Understanding the Function of a Cold Trap in a Vacuum Application

Understanding the Function of a Cold Trap in a Vacuum Application

January 17, 2020

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by Katy Manning

Vacuum applications contain a variety of vapors. A cold trap condenses all those vapors into a solid or liquid state except for the permanent gases. The main function of the cold trap is to prevent contamination inside the vacuum applications. While conducting experiments, scientists want the container to sit airtight so that no vapor can evacuate. Not just that, the vessel also doesn’t allow any gas to enter the chamber. That’s where cold traps come in. They prevent vapors from coming into the vacuum pump or backstreaming from the vacuum pump.

 

Application of a cold trap

 

The cold trap would condense the incoming vapors in the chamber to stop contamination. This application is very useful while removing high quantities of liquid in freeze-drying. Apart from vacuum applications, scientists also use cold traps in cooling surfaces, such as baffles. The cold trap doesn’t allow oil vapors to flow from the pump and enter into the concealed chamber. In this setup, the baffle contains several cooling vanes attached to the existing pump. The cooling surfaces have a cryogen that strikes the vanes so that they can condense the overflowing oil vapors.

 

Where are cold traps used?

 

Cold traps are used in applications where the process is coming over in a vapor form and needs to be trapped. There are many different types of traps depending on what the chemical composition is of the process. In certain processes, gasses traveling in a vapor form can be easily trapped when they are rapidly cooled, causing the vapor to condense and the condensation can be collected in the trap.

 

In addition to these pumps, scientists also use cold traps for experiments that require vacuum lines, such as the ones that use very low-temperature conditions for condensation and distillation. The cold trap will contain a freezing mixture of acetone and dry ice or coolant like liquid nitrogen. This technique is often performed on a larger scale, popularly called freeze-drying. The cold trap, in this setup, works as the condenser.

 

Parts of a cold trap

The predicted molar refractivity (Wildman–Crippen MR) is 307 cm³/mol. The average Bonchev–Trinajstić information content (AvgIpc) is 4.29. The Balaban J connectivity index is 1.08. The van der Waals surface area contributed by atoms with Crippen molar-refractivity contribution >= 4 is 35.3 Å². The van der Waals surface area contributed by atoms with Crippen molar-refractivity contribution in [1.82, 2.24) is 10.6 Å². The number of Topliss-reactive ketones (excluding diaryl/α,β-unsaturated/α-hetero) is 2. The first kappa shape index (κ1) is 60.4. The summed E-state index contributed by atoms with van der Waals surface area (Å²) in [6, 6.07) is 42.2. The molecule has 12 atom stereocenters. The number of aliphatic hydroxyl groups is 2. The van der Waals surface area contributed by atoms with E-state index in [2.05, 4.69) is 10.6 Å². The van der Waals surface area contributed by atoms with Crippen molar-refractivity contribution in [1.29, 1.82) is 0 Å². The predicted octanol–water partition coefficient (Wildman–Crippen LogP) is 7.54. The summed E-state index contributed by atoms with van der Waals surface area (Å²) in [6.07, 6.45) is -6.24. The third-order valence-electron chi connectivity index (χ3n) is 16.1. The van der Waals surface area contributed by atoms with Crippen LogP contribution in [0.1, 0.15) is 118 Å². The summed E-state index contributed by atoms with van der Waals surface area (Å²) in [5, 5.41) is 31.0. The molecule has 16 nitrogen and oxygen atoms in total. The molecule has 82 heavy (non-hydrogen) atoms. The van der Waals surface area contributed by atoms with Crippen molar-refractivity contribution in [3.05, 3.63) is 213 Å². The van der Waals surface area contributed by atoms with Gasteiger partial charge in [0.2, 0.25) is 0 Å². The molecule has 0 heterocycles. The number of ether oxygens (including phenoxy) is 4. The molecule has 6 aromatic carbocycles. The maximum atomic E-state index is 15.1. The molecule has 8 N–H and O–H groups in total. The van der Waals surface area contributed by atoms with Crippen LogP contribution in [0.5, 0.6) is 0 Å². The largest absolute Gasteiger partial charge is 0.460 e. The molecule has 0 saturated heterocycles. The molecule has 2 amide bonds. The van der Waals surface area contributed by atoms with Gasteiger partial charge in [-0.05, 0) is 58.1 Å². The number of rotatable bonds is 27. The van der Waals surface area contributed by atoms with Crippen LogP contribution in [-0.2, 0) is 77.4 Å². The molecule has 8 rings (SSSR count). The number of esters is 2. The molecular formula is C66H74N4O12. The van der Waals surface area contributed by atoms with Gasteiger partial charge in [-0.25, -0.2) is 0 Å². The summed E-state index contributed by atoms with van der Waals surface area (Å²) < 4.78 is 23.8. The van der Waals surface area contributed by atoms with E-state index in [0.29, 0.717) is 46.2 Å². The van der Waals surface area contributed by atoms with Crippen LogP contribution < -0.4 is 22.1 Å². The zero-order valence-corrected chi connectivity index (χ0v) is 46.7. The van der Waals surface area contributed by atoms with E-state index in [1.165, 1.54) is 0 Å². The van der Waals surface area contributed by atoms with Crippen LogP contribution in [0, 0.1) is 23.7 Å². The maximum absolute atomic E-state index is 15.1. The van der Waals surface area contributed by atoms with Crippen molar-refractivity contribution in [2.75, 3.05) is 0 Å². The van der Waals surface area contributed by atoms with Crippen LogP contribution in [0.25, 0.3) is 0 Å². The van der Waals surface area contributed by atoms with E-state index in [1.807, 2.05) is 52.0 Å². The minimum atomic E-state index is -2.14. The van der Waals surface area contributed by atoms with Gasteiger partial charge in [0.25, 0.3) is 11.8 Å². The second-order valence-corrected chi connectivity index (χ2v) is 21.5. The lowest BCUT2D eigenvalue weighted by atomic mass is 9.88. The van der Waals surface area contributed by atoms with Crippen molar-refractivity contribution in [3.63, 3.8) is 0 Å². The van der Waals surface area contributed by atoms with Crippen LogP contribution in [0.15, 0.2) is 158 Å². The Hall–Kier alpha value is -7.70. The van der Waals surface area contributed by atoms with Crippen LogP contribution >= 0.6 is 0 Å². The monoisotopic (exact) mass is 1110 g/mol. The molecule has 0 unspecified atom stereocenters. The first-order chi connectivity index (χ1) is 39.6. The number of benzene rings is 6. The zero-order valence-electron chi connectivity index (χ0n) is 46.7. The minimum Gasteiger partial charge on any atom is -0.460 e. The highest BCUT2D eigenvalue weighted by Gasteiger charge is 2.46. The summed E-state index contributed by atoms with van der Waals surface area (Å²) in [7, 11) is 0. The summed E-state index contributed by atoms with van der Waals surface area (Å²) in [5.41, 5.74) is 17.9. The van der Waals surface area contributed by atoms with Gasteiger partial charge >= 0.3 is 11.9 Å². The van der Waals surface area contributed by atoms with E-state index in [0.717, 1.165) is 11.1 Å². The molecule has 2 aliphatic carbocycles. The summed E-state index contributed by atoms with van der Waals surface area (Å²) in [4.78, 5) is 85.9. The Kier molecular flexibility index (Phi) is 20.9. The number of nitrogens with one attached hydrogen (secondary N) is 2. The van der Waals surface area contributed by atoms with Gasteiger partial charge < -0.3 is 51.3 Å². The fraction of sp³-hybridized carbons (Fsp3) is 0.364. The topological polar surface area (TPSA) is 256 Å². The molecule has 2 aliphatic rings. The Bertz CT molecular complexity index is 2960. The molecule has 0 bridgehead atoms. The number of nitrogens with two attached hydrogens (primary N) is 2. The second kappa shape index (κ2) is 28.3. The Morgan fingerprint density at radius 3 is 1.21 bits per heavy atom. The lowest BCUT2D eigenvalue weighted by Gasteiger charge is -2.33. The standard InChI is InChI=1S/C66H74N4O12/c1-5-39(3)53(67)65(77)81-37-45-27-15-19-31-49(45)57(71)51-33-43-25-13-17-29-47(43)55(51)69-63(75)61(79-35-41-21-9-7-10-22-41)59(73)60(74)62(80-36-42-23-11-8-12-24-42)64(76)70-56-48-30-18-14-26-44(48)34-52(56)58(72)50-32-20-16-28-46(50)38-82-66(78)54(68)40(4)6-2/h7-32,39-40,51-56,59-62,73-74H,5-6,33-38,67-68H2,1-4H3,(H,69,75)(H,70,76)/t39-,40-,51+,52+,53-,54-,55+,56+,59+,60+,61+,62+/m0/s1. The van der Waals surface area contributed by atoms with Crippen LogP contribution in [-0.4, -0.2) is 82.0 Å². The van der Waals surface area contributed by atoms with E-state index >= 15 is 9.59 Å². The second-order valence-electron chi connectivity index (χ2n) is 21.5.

A cold trap usually has two parts. It looks like a test tube in a U-shaped chamber. The bottom of the cold trap is significantly larger than the top half. It has a thick round tube surrounded and protected by ground-glass joints. The second part of the unit contains a cap. This part also has ground-glass connections to prevent possible leaks. There is also a unique thing about the construction of the tube. The length is almost half of the length of the chamber so that it has enough space to accommodate the oil vapors after condensation.

 

How to use the cold trap

 

It may sound like a no-brainer, but cold traps will not work if they are not cooled properly. Common failures of cold traps are not running the connected chiller at the required temperature, or in the case of a dry ice trap, letting the dry ice run out makes the trap ineffective. If you are using a cold trap, make checking the trap regularly as part of your standard procedure.

 

Benefits of using a cold trap

 

  • It is a compact and leak-tight structure that doesn’t pass even an ounce of oil vapor. With direct mounting installed at the inlet, you can expect the cold trap to keep the gases intact inside the chamber.
  • It offers direct visibility of the condensate. Cold traps have transparent catch-pots that allow you to see the condensate from a distance.
  • Sometimes the condensate can be a pollutant. The cold trap has outlets that can drain the condensate easily.

 

Cold traps are highly useful in handling volatile solvents, thus reducing the backstreaming of various oil molecules in the vacuum chamber. Apart from this filtration process, it also increases the pumping speed of vapors from the container to the vacuum system.

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